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Google unpunished for privacy breaches
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Google unpunished for privacy breaches

A fresh probe into the collection of personal data by Google Street View vehicles has highlighted inadequacies in Australian privacy laws, experts have claimed.

The British Information Commissioner’s Office (ICO) is re-investigating Google over claims it deliberately collected personal data, including emails and passwords, when capturing images for its Street View maps service. The decision follows a US report by the Federal Communications Commission (FCC), which found Google’s claims that it was unaware its vehicles intercepted WiFi networks were untrue.

Australia’s privacy commissioner, Timothy Pilgrim, considered the new information contained in the FCC report but, on 29 May, decided he would not commence another investigation. He cited the department’s inability to impose enforceable undertakings as one reason for his decision.

While the ICO can fine organisations up to £500,000 for serious privacy breaches, the Australian regulator does not have the power to impose penalties or other remedies under the Privacy Act.

Graham Phillips (pictured), a partner and technology law specialist at Herbert Geer, told Lawyers Weekly that the privacy commissioner must be given greater powers by the Australian government if compliance with privacy legislation is to be taken seriously by organisations like Google.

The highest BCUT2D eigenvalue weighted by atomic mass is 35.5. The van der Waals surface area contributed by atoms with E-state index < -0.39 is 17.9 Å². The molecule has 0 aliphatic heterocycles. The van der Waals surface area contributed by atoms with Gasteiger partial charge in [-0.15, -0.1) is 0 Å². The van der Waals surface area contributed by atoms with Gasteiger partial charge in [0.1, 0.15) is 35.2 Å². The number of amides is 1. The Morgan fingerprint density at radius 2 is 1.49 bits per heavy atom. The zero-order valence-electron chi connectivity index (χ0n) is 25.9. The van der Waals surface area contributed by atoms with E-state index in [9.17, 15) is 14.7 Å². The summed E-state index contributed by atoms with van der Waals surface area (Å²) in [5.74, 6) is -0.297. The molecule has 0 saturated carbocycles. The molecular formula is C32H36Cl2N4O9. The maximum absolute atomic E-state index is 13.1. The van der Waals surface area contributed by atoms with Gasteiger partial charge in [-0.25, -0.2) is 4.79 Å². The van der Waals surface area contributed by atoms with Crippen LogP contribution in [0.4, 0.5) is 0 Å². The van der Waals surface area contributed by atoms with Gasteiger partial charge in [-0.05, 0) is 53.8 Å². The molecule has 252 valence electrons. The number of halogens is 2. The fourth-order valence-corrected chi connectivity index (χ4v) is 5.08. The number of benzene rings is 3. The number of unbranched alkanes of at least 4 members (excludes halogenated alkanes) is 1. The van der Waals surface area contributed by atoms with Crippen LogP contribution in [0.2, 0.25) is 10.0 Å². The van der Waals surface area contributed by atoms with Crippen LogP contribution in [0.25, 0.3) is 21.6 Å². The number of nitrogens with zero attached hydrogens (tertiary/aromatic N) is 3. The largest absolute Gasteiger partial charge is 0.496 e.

“The Google Street View investigation is a reminder of the current limitations on the privacy commissioner’s powers,” he said. “Where there is a risk of penalties you would expect compliance to increase.”

In May 2010, Google admitted it had “inadvertently” collected personal data from private WiFi networks using its Street View cars. Two months later, Karen Curtis (the Australian privacy commissioner at the time) found Google guilty of breaching the Privacy Act.

While Google honoured Curtis’ directions, which included a privacy impact assessment on new Street View activities involving the collection of personal data, the undertakings were not enforceable.

This would change under the Attorney-General’s Bill (introduced 23 May) to amend the Privacy Act, which would give the privacy commissioner powers to make enforceable undertakings and seek court orders for compensation. The Bill represents the first stage of the government’s response to the Australian Law Reform Commission 2008 report on Australian privacy law and practice.

The strengthening of these powers would send a message to businesses, like Google, that there are serious consequences for privacy violations, said Phillips.

Commissioner Pilgrim also welcomed the changes. Referring to the Google case, he said the new Bill would give him “access to enforceable remedies for investigations of this type”.

The Bill, which is more than 230 pages, has been referred to the House of Representatives Standing Committee on Social Policy and Legal Affairs.

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